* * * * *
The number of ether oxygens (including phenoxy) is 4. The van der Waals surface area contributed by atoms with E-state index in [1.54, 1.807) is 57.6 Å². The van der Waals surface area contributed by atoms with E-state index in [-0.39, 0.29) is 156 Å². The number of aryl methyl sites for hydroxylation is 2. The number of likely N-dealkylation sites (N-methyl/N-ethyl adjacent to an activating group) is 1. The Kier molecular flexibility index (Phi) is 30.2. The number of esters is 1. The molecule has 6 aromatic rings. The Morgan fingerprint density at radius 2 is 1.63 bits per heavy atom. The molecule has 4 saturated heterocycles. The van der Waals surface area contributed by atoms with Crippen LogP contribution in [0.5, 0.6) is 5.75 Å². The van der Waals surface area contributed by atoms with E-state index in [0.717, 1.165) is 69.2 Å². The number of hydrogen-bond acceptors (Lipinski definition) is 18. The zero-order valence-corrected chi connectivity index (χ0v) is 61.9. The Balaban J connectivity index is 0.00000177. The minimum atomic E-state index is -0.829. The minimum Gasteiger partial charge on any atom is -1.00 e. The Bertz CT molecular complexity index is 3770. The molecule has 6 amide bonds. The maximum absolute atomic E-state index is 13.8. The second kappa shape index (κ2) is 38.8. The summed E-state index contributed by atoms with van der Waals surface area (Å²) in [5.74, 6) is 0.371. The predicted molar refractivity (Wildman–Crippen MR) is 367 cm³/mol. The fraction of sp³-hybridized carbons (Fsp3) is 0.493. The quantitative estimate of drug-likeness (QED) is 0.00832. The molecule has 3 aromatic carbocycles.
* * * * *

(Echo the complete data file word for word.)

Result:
The number of ether oxygens (including phenoxy) is 4. The van der Waals surface area contributed by atoms with E-state index in [1.54, 1.807) is 57.6 Å². The van der Waals surface area contributed by atoms with E-state index in [-0.39, 0.29) is 156 Å². The number of aryl methyl sites for hydroxylation is 2. The number of likely N-dealkylation sites (N-methyl/N-ethyl adjacent to an activating group) is 1. The Kier molecular flexibility index (Phi) is 30.2. The number of esters is 1. The molecule has 6 aromatic rings. The Morgan fingerprint density at radius 2 is 1.63 bits per heavy atom. The molecule has 4 saturated heterocycles. The van der Waals surface area contributed by atoms with Crippen LogP contribution in [0.5, 0.6) is 5.75 Å². The van der Waals surface area contributed by atoms with E-state index in [0.717, 1.165) is 69.2 Å². The number of hydrogen-bond acceptors (Lipinski definition) is 18. The zero-order valence-corrected chi connectivity index (χ0v) is 61.9. The Balaban J connectivity index is 0.00000177. The minimum atomic E-state index is -0.829. The minimum Gasteiger partial charge on any atom is -1.00 e. The Bertz CT molecular complexity index is 3770. The molecule has 6 amide bonds. The maximum absolute atomic E-state index is 13.8. The second kappa shape index (κ2) is 38.8. The summed E-state index contributed by atoms with van der Waals surface area (Å²) in [5.74, 6) is 0.371. The predicted molar refractivity (Wildman–Crippen MR) is 367 cm³/mol. The fraction of sp³-hybridized carbons (Fsp3) is 0.493. The quantitative estimate of drug-likeness (QED) is 0.00832. The molecule has 3 aromatic carbocycles.